In colonial British Columbia, there is a lot riding on the answer to this question. The elites want us to think they represent the latest and most visible symbols of prosperity for all. But to many people who are Indigenous or living with low incomes, pipelines and cranes represent the the latest in a long series of displacements.
Here in Victoria, one place to start tracing the relationship between building cranes and displacement is the view from the mayor’s window at city hall. Earlier this year, a bench was removed across the street from Mayor Fortin’s office. Months prior to that, he had complained about having to look at elder members of the street-involved community who liked to gather at the bench and share a drink.
At about the same time, and in the same place, large white signs went up announcing the proposed redevelopment of the block into two office buildings by Jawl Properties, the largest private land owner in Victoria. Perhaps it was while imagining his new view that mayor Fortin excitedly announced that there are “more cranes up than in 2006, which was the height of the building boom.”
Fortin’s observation is bad news for low-income people who are already under serious survival stress. Looking back to 2006, by the time the cranes had finished their work, then Mayor of Victoria, Alan Lowe, was forced to strike up a task force on homelessness to address the crisis of poverty visible to the middle-class eye.
Unfortunately, it seems history is lining up repeat to itself. For example, the number of people coming through the door at Our Place, the city’s largest service provider for people with low-incomes, reached a record this December, January and February. This statistic for Victoria corresponds with last week’s announcement in Vancouver that the number of people counted on the street doubled from the previous year.
Research being completed by the Vancouver Island Public Interest Research Group (VIPIRG) supports the idea that in these neoliberal times, displacement and homelessness follow building cranes. VIPIRG has found that the low-income end of the market housing spectrum has virtually ceased to exist in Victoria. In all, there are fewer than two dozen units of housing left at the shelter rate of $375, and about 250 units renting for under $500 in the entire city. Not surprisingly, vacancy rates for this meagre pool of units is almost non-existent.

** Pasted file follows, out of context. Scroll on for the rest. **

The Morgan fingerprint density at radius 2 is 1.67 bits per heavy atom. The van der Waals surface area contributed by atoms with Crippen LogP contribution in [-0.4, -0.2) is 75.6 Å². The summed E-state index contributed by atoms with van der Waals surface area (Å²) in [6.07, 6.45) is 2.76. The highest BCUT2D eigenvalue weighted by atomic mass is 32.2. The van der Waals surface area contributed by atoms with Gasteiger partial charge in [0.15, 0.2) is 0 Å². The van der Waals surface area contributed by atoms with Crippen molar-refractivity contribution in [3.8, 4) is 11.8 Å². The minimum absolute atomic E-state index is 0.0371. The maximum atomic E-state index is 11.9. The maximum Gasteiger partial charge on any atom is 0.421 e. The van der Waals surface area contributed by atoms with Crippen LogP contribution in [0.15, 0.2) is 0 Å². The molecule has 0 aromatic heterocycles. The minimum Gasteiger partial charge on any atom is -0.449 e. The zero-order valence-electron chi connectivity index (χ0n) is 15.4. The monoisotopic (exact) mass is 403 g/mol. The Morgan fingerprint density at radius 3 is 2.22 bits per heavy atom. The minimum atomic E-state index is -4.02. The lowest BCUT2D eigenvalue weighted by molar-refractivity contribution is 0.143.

This means that as buildings for people who can buy or pay high rents are completed, and rents rise through gentrification, no stock of housing exists to absorb the displaced. That would require progressive responses from the city and the province in the form of rent controls, and the provincial and federal governments in the form of higher wage and assistance rates, progressive taxation and a social housing program. Unfortunately, these layers of government are busy making sure that the emerging city exists for developers and not for low-income communities.
Courageous resistance by Indigenous people has raised people’s consciousness that pipelines represent the open veins of Turtle Island – and that any meaningful action to heal the land will have to address the ongoing violence of settler colonialism. Similarly, anti-poverty activists are working to show that building cranes are the visible form of the capitalist economic system making Victoria in its own exclusive image. Getting those cranes out of the neoliberal skyline requires addressing the logic of capitalism.
If it were up to me, the thing pipelines and cranes would have in common is strong, visible resistance movements that connect the dots between the colonial displacement of Indigenous people out on the land and the gentrification of the remaining pockets of low-income housing in the city. Blocking pipelines and bringing down cranes are connected fronts in a struggle that appears to be intensifying. The outcome remains in our hands.